The new measures provide that if a distribution is made after 2016 by a trust that is not an eligible trust in its first taxation year that begins after 2016 and that trust has a principal residence at the end of 2016, it will be possible to transfer to another beneficiary other than the transferor, spouse or common-law partner.
Also, the beneficiary of the property will be able to benefit from the application of subsection 40 (7) of the ITA in order to potentially benefit from the full principal residence exemption.
Qualifying trust created after October 2
For an eligible trust that acquires a principal residence after October 2, 2016, the AVM states that the terms of the trust indenture must provide that the beneficiary has a right to use the dwelling as a residence throughout the period of the year in which the trust owns the property.
It will be questionable regarding an eligible trust created before October 3, 2016, which does not own a principal residence before that date and whose terms of its act do not provide for the right of use as it is mentioned previously. Would it be better to write a new trust deed or go to the courts to amend it, of course in order to allow the trust to benefit from the principal residence exemption?
In the context where a trust that holds a principal residence does not qualify as a qualifying trust for the purposes of the principal residence exemption starting in 2017 and it has been decided to transfer the principal residence to one of the principal residences. beneficiaries to reduce the tax bill when selling the residence, the potential application of the transfer duties must be taken into consideration.
In subsection 20e (1) of the Real Property Transfer Tax Act (“IMDA”), an exemption is provided for the transfer of an immovable owned by a trust to one of its beneficiaries. To qualify for the exemption, the trust must have acquired the property of a beneficiary (“transferor”) for which the trust was established or of a related person. For the purposes of paragraph 20 (e.1) of the LDMI, a person related to a transferor includes the father, mother, son, daughter or spouse of one of those persons. Also, this includes the spouse, father, mother, son or daughter of that spouse.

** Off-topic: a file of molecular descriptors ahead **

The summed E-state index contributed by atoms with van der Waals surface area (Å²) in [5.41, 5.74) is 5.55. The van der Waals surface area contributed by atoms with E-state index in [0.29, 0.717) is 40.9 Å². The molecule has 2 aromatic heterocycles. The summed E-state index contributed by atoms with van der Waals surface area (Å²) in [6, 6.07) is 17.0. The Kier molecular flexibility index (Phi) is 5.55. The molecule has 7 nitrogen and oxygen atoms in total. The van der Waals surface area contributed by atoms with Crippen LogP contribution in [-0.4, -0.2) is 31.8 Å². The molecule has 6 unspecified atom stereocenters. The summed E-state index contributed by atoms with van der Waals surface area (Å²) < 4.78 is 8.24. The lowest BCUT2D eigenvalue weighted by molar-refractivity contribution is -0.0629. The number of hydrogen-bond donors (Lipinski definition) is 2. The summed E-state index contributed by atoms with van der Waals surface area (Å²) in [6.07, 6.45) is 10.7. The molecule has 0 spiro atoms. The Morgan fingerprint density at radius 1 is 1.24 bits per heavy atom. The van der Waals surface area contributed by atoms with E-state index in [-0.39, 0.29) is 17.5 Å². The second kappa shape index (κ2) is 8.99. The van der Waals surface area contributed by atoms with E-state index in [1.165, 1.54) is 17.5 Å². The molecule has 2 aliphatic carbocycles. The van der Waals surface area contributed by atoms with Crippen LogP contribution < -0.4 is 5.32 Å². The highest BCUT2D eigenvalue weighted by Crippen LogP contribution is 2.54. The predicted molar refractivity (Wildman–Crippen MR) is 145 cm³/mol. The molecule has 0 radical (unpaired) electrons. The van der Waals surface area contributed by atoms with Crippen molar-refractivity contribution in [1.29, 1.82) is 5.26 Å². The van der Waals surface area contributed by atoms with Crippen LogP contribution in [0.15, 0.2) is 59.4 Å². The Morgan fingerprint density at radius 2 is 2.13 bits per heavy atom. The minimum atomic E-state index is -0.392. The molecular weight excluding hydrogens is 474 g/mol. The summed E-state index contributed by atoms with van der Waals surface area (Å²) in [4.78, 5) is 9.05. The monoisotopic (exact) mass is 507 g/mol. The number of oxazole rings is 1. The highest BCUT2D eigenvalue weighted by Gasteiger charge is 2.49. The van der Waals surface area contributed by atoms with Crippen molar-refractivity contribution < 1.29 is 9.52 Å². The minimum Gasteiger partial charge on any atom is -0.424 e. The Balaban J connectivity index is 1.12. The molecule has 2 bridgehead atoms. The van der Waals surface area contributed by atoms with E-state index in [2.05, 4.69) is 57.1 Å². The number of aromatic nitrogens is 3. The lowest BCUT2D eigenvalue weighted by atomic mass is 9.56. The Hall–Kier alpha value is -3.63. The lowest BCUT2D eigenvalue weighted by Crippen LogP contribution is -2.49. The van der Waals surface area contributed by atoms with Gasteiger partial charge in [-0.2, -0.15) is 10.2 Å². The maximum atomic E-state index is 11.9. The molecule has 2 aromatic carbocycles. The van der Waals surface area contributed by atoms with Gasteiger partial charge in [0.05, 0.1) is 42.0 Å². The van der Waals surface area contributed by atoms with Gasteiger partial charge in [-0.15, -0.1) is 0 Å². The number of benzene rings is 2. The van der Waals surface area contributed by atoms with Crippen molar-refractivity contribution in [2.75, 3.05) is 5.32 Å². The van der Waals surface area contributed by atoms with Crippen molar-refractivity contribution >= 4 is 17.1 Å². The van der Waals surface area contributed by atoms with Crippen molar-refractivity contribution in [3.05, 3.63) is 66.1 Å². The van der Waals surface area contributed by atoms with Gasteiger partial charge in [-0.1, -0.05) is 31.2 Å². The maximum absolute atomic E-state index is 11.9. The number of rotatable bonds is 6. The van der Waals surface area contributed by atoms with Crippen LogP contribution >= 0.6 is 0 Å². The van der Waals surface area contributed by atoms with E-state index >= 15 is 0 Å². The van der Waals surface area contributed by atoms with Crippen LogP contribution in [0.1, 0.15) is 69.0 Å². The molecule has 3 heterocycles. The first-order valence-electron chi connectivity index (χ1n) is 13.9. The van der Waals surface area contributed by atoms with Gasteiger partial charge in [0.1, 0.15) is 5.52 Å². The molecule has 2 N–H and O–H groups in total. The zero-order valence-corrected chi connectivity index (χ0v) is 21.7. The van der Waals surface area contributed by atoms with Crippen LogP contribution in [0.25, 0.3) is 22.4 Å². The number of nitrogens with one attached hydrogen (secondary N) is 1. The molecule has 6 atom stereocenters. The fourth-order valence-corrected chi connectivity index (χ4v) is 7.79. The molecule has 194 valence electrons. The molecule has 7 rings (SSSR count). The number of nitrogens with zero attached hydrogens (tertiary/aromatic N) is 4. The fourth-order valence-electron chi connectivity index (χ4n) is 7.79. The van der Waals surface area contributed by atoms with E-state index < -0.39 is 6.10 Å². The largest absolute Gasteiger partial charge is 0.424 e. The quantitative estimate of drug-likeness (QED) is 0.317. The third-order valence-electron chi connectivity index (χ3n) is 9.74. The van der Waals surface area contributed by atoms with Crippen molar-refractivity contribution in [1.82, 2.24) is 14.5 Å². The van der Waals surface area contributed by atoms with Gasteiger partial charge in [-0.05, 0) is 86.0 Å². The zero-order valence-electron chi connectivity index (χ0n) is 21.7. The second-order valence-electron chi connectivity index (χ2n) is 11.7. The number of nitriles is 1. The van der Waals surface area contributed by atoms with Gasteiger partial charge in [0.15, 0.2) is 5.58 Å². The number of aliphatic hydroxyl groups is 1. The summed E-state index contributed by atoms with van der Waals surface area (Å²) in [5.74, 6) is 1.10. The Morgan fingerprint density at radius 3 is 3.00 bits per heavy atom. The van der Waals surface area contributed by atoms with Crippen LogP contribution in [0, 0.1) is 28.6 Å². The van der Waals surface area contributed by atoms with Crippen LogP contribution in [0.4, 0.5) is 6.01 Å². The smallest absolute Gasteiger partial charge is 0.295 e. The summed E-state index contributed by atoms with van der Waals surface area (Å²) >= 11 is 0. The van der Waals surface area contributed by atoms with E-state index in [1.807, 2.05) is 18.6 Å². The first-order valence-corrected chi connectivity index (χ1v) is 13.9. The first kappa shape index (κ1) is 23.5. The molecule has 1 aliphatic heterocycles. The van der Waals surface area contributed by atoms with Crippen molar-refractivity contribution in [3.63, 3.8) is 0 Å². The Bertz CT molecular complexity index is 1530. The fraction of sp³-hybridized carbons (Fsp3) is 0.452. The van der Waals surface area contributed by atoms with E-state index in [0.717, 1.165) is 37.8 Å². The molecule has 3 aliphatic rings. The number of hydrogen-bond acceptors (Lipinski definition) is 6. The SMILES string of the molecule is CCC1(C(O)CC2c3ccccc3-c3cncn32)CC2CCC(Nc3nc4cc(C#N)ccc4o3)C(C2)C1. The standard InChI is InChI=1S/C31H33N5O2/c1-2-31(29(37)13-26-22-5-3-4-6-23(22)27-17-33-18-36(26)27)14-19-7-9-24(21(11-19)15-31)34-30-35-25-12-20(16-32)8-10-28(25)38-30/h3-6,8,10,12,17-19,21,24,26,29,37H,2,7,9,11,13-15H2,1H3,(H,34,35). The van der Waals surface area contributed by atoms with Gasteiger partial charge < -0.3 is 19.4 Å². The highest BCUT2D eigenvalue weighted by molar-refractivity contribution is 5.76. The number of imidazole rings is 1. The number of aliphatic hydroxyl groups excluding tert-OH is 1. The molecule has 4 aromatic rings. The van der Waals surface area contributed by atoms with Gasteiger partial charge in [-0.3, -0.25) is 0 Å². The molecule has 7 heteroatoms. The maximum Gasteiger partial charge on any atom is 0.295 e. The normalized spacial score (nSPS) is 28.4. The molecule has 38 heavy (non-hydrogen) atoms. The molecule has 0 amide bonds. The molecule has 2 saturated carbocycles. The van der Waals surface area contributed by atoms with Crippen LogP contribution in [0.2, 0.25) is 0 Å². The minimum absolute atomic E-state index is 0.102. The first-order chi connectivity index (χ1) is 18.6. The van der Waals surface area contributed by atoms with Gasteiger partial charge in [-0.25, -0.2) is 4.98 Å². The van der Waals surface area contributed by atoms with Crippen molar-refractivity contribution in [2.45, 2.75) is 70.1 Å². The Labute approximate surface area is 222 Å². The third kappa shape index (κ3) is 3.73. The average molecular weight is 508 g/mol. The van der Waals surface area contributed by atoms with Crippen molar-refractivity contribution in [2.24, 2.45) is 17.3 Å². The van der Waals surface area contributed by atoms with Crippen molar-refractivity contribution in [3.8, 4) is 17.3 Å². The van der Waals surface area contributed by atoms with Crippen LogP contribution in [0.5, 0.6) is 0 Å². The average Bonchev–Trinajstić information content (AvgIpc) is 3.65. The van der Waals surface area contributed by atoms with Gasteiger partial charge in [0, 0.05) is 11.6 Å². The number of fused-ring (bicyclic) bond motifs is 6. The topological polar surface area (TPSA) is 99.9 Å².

In the event that the trust has acquired the residence of a third party (a purchase outright), it will not be possible to benefit from an exemption from the transfer duties when transferring to one of the beneficiaries of the trust.
Disclosure of the provision
According to the long-standing policy of the Canada Revenue Agency (“CRA”), a taxpayer who has a principal residence is not required to complete and file Form T2091 (IND) with his or her tax return when the following conditions are fulfilled:
(1) the residence has been the taxpayer’s principal residence for each year since the date of acquisition;
(2) the taxpayer or his or her spouse or common-law partner did not file Form T664 or T664 (seniors) with respect to the property that was the taxpayer’s principal residence (election of February 22, 1994).
Starting in the 2016 taxation year, any taxpayer (including partnerships) who owns the real or real property will have to declare this provision on pain of having their extended reassessment period. Indeed, new paragraph 152 (4) (b.3) ITA will allow for reassessment beyond the normal contribution period if the taxpayer fails to report the disposition on his or her income tax return. For an individual, information regarding the disposition of a principal residence must be included in Schedule 3, whether there is again or not. However, the reassessment can only be made in relation to the non-disclosure of the disposition of a building or real property.
Therefore, even if a taxpayer is entitled to the full principal residence exemption, he or she will have to inform the CRA that he or she has a residence. For Quebec, that does not change anything, because Form TP-274 was to be produced in all cases.
Exemption for non-residents
The proposed new measures provide that the “one plus number” factor applies only if the taxpayer resides in Canada during the year in which he acquires the principal residence.
In order to maximize asset protection, certain trusts that have been put in place for the holding of a principal residence will no longer be eligible for the principal residence exemption for the value that accrues after December 31st. In this context, an analysis will have to be conducted to determine whether the trust will be retained or liquidated. In this respect, it will be necessary to take into consideration the transfer duties potentially applicable during the transfer, the expected duration of the residency, the increase of value in the future, the protection sought, etc.